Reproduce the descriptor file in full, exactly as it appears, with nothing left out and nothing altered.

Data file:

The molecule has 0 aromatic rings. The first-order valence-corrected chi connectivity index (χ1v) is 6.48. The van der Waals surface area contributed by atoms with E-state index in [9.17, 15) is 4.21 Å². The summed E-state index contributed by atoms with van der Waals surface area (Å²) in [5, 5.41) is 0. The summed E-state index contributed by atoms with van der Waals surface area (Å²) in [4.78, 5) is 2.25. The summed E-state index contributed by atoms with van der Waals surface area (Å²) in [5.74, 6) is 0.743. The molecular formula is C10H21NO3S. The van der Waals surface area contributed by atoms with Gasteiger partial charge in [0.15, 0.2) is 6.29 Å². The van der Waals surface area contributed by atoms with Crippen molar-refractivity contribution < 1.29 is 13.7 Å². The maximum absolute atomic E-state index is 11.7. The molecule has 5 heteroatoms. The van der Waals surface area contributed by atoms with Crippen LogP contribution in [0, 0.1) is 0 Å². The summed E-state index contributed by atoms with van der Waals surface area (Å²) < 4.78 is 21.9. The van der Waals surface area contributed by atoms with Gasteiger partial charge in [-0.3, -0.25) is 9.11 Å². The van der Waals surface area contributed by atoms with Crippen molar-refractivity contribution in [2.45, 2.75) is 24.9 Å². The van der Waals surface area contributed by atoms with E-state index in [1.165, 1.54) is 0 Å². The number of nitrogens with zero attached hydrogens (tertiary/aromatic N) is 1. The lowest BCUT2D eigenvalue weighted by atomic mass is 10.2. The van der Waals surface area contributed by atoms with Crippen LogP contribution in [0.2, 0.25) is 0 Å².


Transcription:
The molecule has 0 aromatic rings. The first-order valence-corrected chi connectivity index (χ1v) is 6.48. The van der Waals surface area contributed by atoms with E-state index in [9.17, 15) is 4.21 Å². The summed E-state index contributed by atoms with van der Waals surface area (Å²) in [5, 5.41) is 0. The summed E-state index contributed by atoms with van der Waals surface area (Å²) in [4.78, 5) is 2.25. The summed E-state index contributed by atoms with van der Waals surface area (Å²) in [5.74, 6) is 0.743. The molecular formula is C10H21NO3S. The van der Waals surface area contributed by atoms with Gasteiger partial charge in [0.15, 0.2) is 6.29 Å². The van der Waals surface area contributed by atoms with Crippen molar-refractivity contribution < 1.29 is 13.7 Å². The maximum absolute atomic E-state index is 11.7. The molecule has 5 heteroatoms. The van der Waals surface area contributed by atoms with Crippen LogP contribution in [0, 0.1) is 0 Å². The summed E-state index contributed by atoms with van der Waals surface area (Å²) < 4.78 is 21.9. The van der Waals surface area contributed by atoms with Gasteiger partial charge in [-0.3, -0.25) is 9.11 Å². The van der Waals surface area contributed by atoms with Crippen molar-refractivity contribution in [2.45, 2.75) is 24.9 Å². The van der Waals surface area contributed by atoms with E-state index in [1.165, 1.54) is 0 Å². The number of nitrogens with zero attached hydrogens (tertiary/aromatic N) is 1. The lowest BCUT2D eigenvalue weighted by atomic mass is 10.2. The van der Waals surface area contributed by atoms with Crippen LogP contribution in [0.2, 0.25) is 0 Å².